Full-time RV living can be a challenge, but also an adventure if you do things properly. Take electricity as an example, if you don’t have access to it throughout the day a lot can go wrong. In such a case, you can’t use your appliances or charge the battery in your devices. Most importantly, you can’t turn on the lights at night or the AC to cool off after a hectic day.
That’s why you need 24/7 electricity to survive outdoors.
But how do you access electricity? If you are parked at a camping site or an RV open-ground facility you will have access to electricity, greywater drainage, and other amenities. However, when you go off the grid and move around a lot, there is no way to access electricity, except for one.
We are talking about solar power.
You can use the sun’s power to generate electricity and use it throughout the day. When night falls and the sun goes away, you can use the energy stored in the RV’s batteries to power up your gadgets.
It is nothing short of a neat trick that can offer you flexibility in your RV travels.
How much solar power do you need for your RV?
Well, it depends on your usage and the space available in the RV. The roof has a limited area to fit the solar panels. The max you can do is 2000 watts on a 33-foot roof, which is enough to power all the appliances and even the AC for a while. But you cannot go overboard with AC usage as that requires even more energy.
Here is a breakdown of the RV’s energy consumption and the limitations you might face to generate electricity.
Limitations to RV Electricity Generation
There are a few things you need to consider before installing a solar energy system on your RV:
The cost of installing a solar panel setup on your RV is a bit too out of reach for most RV owners. Sometimes, it is not possible to stay within the budget and that’s why most of us skip this part. But it helps to learn about the costs involved in installing this entire setup.
The solar panels take up space but they also add a lot of weight to your RV. The solar power setup can, therefore, worsen your vehicle’s fuel economy and eat up all the cargo space. So, it is very important for you to adapt your lifestyle to the changes and look at the maximum load bearing capacity of your RV before taking a step further.
The third biggest consideration before installing a solar power setup is space. The more space you have, the more panels you can add for electricity generation. But keep in mind that the solar components will consume a lot of space you could instead use to store other things.
Energy Consumption vs Energy Production
After understanding the limitations, you can move on to other things like determining your priorities and outlining why you need a certain amount of electricity. You must understand your requirements for the solar power system and then buy solar components accordingly.
There are two sides to this coin. Some RV owners prefer using solar mildly for their daily appliances and gadgets. When the load requirements increase at night, they switch to power generators or some other external source. On the other hand, some of us love to go green and use solar all day and night for our needs.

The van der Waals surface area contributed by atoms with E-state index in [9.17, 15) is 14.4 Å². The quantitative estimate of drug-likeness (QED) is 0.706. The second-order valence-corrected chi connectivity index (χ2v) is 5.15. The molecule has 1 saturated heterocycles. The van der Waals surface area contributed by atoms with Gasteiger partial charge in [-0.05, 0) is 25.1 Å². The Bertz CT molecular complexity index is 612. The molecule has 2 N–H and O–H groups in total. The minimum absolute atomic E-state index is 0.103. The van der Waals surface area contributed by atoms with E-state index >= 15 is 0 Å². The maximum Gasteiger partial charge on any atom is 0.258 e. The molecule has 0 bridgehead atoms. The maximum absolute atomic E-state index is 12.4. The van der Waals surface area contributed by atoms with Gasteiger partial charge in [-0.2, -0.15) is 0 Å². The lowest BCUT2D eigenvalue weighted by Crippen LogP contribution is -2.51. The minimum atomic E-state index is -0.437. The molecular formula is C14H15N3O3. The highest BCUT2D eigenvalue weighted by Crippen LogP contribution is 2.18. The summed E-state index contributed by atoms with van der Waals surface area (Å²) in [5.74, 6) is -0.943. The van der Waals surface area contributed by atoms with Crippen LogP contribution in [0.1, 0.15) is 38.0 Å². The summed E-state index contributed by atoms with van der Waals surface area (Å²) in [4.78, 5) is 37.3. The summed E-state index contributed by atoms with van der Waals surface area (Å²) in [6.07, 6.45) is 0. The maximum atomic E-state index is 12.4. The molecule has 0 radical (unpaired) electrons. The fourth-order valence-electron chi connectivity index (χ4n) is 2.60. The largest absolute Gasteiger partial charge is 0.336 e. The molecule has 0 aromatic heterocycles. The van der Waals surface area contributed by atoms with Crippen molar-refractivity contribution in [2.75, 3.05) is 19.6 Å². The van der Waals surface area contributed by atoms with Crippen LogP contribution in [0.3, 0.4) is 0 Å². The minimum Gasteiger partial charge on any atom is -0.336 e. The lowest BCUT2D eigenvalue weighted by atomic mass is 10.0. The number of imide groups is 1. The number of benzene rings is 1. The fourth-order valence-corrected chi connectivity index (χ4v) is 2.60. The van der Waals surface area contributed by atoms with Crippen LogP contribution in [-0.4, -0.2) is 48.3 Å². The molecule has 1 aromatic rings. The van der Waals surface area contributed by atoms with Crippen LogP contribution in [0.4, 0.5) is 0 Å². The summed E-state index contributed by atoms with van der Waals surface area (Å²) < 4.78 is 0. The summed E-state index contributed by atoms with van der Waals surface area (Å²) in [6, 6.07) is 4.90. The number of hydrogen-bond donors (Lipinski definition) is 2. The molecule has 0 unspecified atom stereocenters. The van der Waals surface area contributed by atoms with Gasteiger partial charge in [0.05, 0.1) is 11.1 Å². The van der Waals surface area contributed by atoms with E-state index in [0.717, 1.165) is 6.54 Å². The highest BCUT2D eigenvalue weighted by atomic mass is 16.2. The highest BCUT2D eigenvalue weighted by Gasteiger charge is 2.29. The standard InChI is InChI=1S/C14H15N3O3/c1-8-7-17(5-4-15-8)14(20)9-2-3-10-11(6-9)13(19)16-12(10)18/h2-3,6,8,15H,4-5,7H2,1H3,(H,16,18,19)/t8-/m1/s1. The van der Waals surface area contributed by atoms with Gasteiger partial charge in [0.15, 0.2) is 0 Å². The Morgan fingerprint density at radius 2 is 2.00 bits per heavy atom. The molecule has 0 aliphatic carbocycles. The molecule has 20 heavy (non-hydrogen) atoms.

You need to determine which one of these two cases describes you the best and then make moves accordingly.
But in any case, solar power will only provide you with 60% to 90% of your energy needs. You might still feel the need to access an external power source now and then. However, frugality in this matter could save you on that front as well. If you sleep early and wake up early, most of your energy will only be consumed during peak sun hours. In that way, you might be able to survive solely on solar power.
How to Calculate RV’s Electricity Usage?
The best way to calculate your RV’s energy needs is by doing a power system audit. Don’t worry, you won’t need complex equipment to measure electricity consumption. But an accurate battery monitor can do the trick for you.
All you need to do is buy a battery monitor and connect it to the negative line of the battery that leads to the RV. Now, you use your RV as usual and check the results over a week. Once you have all the readings, compare the consumption with the usage and take out an average of all the readings. That should be the amount of electricity your RV consumes in a day.
Power Measuring Basics
The battery monitor will show you the output in Amp-hours, which you will multiply by the system’s voltage (usually 12.6V for lead acid batteries and 13V for lithium-ion batteries). The result you will get is the energy in Watt-hours.
Now, check how long the battery lasted providing this output of energy. Convert the result into 24 hours and that is how much electricity for your solar power system to run a full RV non-stop.
How Many Panels Do You Need?
Once you have calculated the watt-hour consumption of your RV, you need to compare that with the energy a single panel will produce. So, for example, you are using a 100-watt solar panel that produces 350-watt hours of power in the entire day. Let’s say, you want to run 1500 watt-hours of electricity each day.
You will need:
1500Wh / 350Wh = 428 watts of solar power.
In simpler terms, you will need around 5 panels to provide you with that energy requirement.
Our rough estimate puts you around the 2000 watts to 2500 watts of consumption figure. You can use solar power to run your RV and provide that kind of energy. But keep in mind that AC use will be limited to a few hours every day. The cost of installing that kind of system would be a bit high but it at least saves you from depending on external sources of power.
Ever since I was a kid, I've been fascinated by travel. I inherited this passion from my parents. Since my college years and to this day, I have had a passion for traveling in a motorhome. I am here to share my experiences with you.